Luxembourg economic growth is heading towards 5% for this year and 2018. Luxembourg GDP growth went above the 4% mark in 2016. The momentum for previous years has been revised upward. Economic expansion continued at the end of the year, with a better balance between external and domestic demand. The financial sector should benefit from a more favourable climate underpinned, in particular, by the recovery in stock markets and the continuation of an encouraging trend of loans granted to households and businesses. With regard to other sectors, trends in output indicators (industry and construction) and turnover (non-financial services) were a little disappointing in the first months of 2017. However, corporate and household confidence is at historically high levels and, coupled with the strengthening of European economic momentum, should stimulate activity. In various quarters, there is a groundswell of support for strengthening private consumption and investment, two factors that have only had a modest impact on growth in recent years.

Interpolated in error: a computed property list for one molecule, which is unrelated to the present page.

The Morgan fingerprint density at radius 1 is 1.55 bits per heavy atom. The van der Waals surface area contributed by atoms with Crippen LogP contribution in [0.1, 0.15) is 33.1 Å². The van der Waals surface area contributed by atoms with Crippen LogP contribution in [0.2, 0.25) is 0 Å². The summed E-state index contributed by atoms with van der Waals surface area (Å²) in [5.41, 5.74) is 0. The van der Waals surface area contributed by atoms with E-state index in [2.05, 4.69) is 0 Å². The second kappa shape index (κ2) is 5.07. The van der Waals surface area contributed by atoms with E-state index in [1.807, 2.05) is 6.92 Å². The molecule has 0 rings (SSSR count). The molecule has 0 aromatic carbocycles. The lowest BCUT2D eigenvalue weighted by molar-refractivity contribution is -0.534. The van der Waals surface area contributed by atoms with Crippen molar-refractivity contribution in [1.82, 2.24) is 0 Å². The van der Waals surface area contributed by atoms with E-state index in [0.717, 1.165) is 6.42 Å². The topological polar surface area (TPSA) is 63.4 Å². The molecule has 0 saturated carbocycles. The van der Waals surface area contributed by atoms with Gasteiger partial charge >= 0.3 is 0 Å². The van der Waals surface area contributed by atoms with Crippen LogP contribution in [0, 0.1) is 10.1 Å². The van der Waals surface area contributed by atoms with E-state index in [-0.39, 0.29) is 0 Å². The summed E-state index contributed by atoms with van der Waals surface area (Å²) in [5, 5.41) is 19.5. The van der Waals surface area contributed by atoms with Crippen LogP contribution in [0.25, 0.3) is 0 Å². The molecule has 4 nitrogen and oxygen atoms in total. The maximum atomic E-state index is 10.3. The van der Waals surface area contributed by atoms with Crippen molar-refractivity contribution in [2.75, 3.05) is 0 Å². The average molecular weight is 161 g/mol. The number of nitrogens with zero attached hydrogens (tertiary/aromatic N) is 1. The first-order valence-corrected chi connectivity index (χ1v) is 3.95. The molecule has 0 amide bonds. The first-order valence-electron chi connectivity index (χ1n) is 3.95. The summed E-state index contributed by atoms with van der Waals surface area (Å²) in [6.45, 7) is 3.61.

For the current year as a whole, STATEC forecasts a rise of close to 5% in GDP in volume, a pace that should be easily maintained in 2018. The economy is thus heading towards a peak with a distinctly positive output gap and a rapidly expanding labour market. This is being played out against the backdrop of a lack of significant tensions with regard to prices and wages.
Continued growth in the euro zone
After having slowed down in 2015 and 2016, global growth should strengthen this year and next, bolstering developed and emerging markets. At present, the euro zone is experiencing a relatively moderate and yet consistent cycle of expansion. Very positive data published in economic surveys over recent months point towards the possibility of a further strengthening of activity across the euro zone this year. Based on these developments and the forecasts of the main international organisations, STATEC expects growth in the euro zone to be close to 2% in 2017 and 2018. Domestic demand, which up until now has been mainly driven by household consumption, is expected to reap the rewards of an increase in private investment in 2017. This trend should accelerate further in 2018, meaning that the recovery in the euro zone is likely to become more and more self-sustaining.